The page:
The Hawthorne tree is associated with the May Queen¹, when its' branches are loaded with blossoms in the Spring. It’s also associated with the fairies and it was considered bad luck to cut one down. Now in October we see what blossomed in the Spring has come to fruit in the Fall.
Bees, flies and other pollinators love the pretty pink and white flowers, possibly because they smell a bit like fish or meat. I love watching the buzz and hum of them in and around the trees. A tea of the Spring flowers and leaves is a healthy drink, but don’t smell it too closely.
Crataegus monogyna is the Hawthorne we commonly see planted in the Northwest, with it’s red berries; although there are other varieties here as well; it was used widely in fields to soak up excess water. There is a native Hawthorne, Crataegus Douglassii, which is not as commonly found that has black berries. They, along with many other species of Hawthorne are in the Rosaceae family of plants; a family with many, many useful edible and medicinal plants.
Hawthorn grows in acidic, alkaline, loamy, moist, sandy, well-drained, wet and clay soils. It is drought-tolerant. In other words, it’s an easy tree to grow. It does like full sun, at least 6 hours per day. They have a rounded shape and grow from 15-25 feet tall. They respond well to pruning and will become bushier with more flowers and fruit!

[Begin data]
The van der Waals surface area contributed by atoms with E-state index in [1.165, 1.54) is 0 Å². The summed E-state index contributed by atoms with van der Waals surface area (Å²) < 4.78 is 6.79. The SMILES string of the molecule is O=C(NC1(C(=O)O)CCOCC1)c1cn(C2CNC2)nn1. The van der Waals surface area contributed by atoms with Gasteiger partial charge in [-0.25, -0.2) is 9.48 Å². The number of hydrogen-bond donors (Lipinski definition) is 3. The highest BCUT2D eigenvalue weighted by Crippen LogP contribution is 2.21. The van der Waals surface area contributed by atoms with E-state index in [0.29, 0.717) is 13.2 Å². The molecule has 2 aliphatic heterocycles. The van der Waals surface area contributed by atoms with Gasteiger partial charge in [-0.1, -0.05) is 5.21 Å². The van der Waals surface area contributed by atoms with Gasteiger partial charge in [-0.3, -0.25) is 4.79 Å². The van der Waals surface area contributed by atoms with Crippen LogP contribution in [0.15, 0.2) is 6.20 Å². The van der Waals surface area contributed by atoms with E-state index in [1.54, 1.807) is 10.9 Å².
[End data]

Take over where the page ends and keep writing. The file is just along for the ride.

In keeping with the connection of Hawthorne to the emotional heart in the Spring at Beltane; in western medicine, Hawthorne is used to restore physical heart health.² Hawthorn can help improve the amount of blood pumped out of the heart during contractions, widen the blood vessels, and increase the connectivity of nerve signals.
Hawthorn also seems to have blood pressure-lowering abilities, according to research. It seems to cause relaxing of the blood vessels farther from the heart. It seems that this effect is due to a constituent in hawthorn called proanthocyanidin. Research suggests that hawthorn can lower low density lipoprotein (LDL, or “bad cholesterol”), and triglycerides (fats in the blood). It seems to reduce the accumulation of fats in the liver and the aorta (the largest artery in the body, located near the heart). Hawthorn fruit extract may lower cholesterol by increasing the excretion of bile, reducing the formation of cholesterol, and enhancing the receptors for LDLs. It also seems to have antioxidant activity, like most berries.
If you ever want to hear a stirring talk about the benefits of berries on circulatory health, hear Guido Mase talk about it if you have the chance. Also, in the PNW we have another teacher who loves to talk about Hawthorn; Eaglesong Gardner.
Part of the lore of Hawthorne is its’ protective quality, because of the thorns it has. (The size of these vary from species to species, and some have none) I have a pendant made from a Hawthorne thorn and berry, wire wrapped with silver that I like to wear when I feel I need a little protective energy to go out into the world with me.